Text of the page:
I wanted to talk about my home town, where a “No Niggers Allowed” sign was posted along the highway when I was small.

How one of the only black men who grew up in my area, and who is not much older than me, told me he was not allowed in certain stores and was harassed, cursed, and treated like an unwanted, flea-ridden dog when he was young. I wanted to say that we cannot expect people like him to “get over it” just because we now have a black president.

I wanted to mention that, in the next town over, three black teens beat up a white teen last week. I wanted to say that my very best friend from high school called me and angrily proclaimed that, had they been white kids who assaulted a black kid, they would have been all over the news. And I wanted to say that, if they had been white, people would have said it was an isolated racist incident; but because they were black, the (white) public assumed they represented their entire race.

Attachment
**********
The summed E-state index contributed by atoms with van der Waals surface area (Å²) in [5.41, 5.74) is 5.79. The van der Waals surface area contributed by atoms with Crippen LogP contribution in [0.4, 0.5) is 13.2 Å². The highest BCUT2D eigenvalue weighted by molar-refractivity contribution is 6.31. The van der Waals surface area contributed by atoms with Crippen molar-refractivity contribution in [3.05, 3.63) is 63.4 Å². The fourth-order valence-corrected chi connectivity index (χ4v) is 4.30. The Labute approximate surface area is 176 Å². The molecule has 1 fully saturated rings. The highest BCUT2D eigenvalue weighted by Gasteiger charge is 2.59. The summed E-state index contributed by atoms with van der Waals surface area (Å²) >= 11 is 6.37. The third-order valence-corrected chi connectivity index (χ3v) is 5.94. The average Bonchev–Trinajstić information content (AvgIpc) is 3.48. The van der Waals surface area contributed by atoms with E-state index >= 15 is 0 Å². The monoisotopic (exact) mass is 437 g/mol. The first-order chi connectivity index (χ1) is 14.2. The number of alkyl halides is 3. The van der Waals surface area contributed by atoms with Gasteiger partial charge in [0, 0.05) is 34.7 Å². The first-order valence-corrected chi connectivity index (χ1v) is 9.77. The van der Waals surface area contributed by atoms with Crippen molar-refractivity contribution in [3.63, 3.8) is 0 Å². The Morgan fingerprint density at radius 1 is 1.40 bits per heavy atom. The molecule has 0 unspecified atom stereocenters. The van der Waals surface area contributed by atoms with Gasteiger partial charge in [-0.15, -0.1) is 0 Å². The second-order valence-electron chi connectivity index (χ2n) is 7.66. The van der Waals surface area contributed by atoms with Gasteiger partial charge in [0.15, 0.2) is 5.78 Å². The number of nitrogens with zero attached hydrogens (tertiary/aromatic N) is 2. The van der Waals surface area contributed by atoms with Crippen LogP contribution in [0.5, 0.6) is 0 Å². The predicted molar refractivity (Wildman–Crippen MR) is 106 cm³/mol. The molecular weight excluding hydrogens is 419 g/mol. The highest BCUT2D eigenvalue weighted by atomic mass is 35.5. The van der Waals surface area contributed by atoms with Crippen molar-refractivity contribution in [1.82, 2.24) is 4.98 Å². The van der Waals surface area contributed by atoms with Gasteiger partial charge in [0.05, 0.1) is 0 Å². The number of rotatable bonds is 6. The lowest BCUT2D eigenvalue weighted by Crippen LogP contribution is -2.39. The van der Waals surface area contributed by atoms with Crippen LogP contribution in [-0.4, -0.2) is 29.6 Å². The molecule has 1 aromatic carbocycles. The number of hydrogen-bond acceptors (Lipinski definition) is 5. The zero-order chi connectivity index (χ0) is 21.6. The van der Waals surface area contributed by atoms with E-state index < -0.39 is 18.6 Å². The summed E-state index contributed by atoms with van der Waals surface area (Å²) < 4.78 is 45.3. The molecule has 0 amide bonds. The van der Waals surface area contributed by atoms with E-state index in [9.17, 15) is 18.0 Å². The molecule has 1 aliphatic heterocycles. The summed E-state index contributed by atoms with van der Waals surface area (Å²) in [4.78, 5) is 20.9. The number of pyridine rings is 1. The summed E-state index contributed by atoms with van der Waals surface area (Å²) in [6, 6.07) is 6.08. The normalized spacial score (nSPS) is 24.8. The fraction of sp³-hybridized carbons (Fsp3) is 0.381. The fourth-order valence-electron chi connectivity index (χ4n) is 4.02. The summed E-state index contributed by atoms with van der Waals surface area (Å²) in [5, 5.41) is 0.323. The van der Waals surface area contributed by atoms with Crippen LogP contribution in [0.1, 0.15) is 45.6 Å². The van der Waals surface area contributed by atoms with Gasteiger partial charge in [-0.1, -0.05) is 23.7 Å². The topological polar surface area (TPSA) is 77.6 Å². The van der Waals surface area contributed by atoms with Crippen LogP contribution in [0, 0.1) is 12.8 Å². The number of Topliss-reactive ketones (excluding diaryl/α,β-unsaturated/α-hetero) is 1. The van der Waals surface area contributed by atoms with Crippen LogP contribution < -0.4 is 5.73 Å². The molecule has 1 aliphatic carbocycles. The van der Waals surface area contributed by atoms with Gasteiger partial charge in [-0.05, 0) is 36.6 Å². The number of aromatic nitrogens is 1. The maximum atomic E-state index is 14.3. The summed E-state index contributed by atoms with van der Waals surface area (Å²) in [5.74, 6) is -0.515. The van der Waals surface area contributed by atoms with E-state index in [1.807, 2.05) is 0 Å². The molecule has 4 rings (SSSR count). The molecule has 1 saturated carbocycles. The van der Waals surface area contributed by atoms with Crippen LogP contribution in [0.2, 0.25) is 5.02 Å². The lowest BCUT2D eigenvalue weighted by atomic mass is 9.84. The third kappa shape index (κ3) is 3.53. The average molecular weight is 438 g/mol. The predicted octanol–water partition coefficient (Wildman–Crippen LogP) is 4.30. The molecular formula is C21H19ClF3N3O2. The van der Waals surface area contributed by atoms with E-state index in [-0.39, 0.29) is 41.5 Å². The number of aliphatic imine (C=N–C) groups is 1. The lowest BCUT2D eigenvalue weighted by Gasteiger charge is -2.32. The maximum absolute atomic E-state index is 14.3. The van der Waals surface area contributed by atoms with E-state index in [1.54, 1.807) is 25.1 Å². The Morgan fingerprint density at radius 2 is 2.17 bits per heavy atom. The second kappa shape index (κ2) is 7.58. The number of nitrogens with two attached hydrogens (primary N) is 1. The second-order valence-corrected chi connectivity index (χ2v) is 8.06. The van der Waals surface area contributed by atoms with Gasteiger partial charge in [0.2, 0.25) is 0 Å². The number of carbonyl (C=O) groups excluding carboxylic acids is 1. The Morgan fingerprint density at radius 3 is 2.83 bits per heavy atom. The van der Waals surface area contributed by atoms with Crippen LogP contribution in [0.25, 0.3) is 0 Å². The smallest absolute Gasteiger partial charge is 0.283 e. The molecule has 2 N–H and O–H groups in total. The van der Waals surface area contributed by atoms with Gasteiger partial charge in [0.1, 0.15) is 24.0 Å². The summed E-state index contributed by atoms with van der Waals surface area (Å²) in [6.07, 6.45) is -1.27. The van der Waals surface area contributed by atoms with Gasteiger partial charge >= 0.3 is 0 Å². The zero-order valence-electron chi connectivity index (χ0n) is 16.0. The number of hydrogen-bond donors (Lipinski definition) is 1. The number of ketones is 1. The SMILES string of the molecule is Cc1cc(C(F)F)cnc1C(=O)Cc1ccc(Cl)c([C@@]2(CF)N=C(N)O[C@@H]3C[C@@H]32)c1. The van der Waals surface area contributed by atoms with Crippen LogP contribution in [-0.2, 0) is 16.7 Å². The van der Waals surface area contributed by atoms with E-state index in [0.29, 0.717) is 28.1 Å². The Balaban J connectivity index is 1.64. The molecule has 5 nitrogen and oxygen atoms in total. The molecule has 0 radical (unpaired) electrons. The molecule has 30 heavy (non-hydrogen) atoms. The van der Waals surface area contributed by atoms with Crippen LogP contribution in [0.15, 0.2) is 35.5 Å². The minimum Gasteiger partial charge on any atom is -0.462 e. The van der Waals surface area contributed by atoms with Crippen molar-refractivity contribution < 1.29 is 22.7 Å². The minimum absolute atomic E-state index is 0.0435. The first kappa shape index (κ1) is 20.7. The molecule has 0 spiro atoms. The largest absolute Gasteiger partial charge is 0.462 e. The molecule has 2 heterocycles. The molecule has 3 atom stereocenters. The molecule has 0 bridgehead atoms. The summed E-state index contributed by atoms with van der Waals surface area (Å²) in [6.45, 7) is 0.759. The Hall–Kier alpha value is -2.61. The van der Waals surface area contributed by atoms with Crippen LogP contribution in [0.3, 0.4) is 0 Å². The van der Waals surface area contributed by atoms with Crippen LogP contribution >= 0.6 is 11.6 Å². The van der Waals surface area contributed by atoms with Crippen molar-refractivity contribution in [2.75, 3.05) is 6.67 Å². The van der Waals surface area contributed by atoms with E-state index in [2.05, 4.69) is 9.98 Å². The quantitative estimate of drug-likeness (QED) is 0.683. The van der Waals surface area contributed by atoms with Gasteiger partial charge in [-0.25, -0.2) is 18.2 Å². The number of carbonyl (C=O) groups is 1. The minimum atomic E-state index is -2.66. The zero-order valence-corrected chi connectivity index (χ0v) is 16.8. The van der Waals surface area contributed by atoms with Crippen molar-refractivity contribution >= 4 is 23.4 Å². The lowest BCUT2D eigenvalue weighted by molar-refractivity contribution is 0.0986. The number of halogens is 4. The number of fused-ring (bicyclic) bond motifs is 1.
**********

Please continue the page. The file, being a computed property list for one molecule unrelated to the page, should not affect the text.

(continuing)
I wanted to write about so much, but I realized something as my letters turned into words, and my words turned into sentences, and my sentences turned into paragraphs.

The truth is, I am white, and I have no idea what it is like to be black or brown or any other color in America.

Sure, I have had some tough struggles in life, and sure, I have worked for the things I have, but the rest of the truth is, I have been granted privilege because of my skin color since the day I was born. I have no idea what it is like to be anything other than white, and I have no business speaking on behalf of anyone who does.